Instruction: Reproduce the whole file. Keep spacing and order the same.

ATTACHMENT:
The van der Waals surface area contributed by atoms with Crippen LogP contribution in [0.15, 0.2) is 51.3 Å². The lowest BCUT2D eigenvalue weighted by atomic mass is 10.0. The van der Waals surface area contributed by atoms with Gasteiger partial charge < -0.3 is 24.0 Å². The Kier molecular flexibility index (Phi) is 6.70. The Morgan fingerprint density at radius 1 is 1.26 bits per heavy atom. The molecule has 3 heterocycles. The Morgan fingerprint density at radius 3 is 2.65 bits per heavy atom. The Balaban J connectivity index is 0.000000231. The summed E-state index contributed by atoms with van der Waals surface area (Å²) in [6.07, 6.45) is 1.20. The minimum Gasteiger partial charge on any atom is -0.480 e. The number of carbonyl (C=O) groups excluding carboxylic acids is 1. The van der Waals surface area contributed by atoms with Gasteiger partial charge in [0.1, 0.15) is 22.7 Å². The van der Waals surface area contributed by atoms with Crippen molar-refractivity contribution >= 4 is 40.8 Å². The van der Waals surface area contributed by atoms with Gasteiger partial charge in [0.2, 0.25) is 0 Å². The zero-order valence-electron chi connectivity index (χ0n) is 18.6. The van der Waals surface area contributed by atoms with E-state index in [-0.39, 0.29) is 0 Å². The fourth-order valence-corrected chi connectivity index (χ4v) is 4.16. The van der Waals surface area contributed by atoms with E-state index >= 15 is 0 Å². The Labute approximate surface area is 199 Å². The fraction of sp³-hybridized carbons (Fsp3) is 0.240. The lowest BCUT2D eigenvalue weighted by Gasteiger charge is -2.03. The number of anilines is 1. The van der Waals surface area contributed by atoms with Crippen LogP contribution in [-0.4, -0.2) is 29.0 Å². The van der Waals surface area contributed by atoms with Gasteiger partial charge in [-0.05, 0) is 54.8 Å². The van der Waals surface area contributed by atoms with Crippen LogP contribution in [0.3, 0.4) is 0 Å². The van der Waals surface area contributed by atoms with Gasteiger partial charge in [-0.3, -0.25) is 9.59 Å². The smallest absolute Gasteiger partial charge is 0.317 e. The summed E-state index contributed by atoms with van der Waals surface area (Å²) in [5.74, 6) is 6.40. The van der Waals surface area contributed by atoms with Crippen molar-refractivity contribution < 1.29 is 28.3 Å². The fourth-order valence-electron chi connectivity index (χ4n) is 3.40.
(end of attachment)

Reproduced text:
The van der Waals surface area contributed by atoms with Crippen LogP contribution in [0.15, 0.2) is 51.3 Å². The lowest BCUT2D eigenvalue weighted by atomic mass is 10.0. The van der Waals surface area contributed by atoms with Gasteiger partial charge < -0.3 is 24.0 Å². The Kier molecular flexibility index (Phi) is 6.70. The Morgan fingerprint density at radius 1 is 1.26 bits per heavy atom. The molecule has 3 heterocycles. The Morgan fingerprint density at radius 3 is 2.65 bits per heavy atom. The Balaban J connectivity index is 0.000000231. The summed E-state index contributed by atoms with van der Waals surface area (Å²) in [6.07, 6.45) is 1.20. The minimum Gasteiger partial charge on any atom is -0.480 e. The number of carbonyl (C=O) groups excluding carboxylic acids is 1. The van der Waals surface area contributed by atoms with Gasteiger partial charge in [0.1, 0.15) is 22.7 Å². The van der Waals surface area contributed by atoms with Crippen molar-refractivity contribution >= 4 is 40.8 Å². The van der Waals surface area contributed by atoms with Gasteiger partial charge in [0.2, 0.25) is 0 Å². The zero-order valence-electron chi connectivity index (χ0n) is 18.6. The van der Waals surface area contributed by atoms with E-state index in [-0.39, 0.29) is 0 Å². The fourth-order valence-corrected chi connectivity index (χ4v) is 4.16. The van der Waals surface area contributed by atoms with E-state index >= 15 is 0 Å². The Labute approximate surface area is 199 Å². The fraction of sp³-hybridized carbons (Fsp3) is 0.240. The lowest BCUT2D eigenvalue weighted by Gasteiger charge is -2.03. The number of anilines is 1. The van der Waals surface area contributed by atoms with Crippen LogP contribution in [-0.4, -0.2) is 29.0 Å². The van der Waals surface area contributed by atoms with Gasteiger partial charge in [-0.05, 0) is 54.8 Å². The van der Waals surface area contributed by atoms with Crippen LogP contribution in [0.3, 0.4) is 0 Å². The van der Waals surface area contributed by atoms with Gasteiger partial charge in [-0.3, -0.25) is 9.59 Å². The smallest absolute Gasteiger partial charge is 0.317 e. The summed E-state index contributed by atoms with van der Waals surface area (Å²) in [5.74, 6) is 6.40. The van der Waals surface area contributed by atoms with Crippen molar-refractivity contribution < 1.29 is 28.3 Å². The fourth-order valence-electron chi connectivity index (χ4n) is 3.40.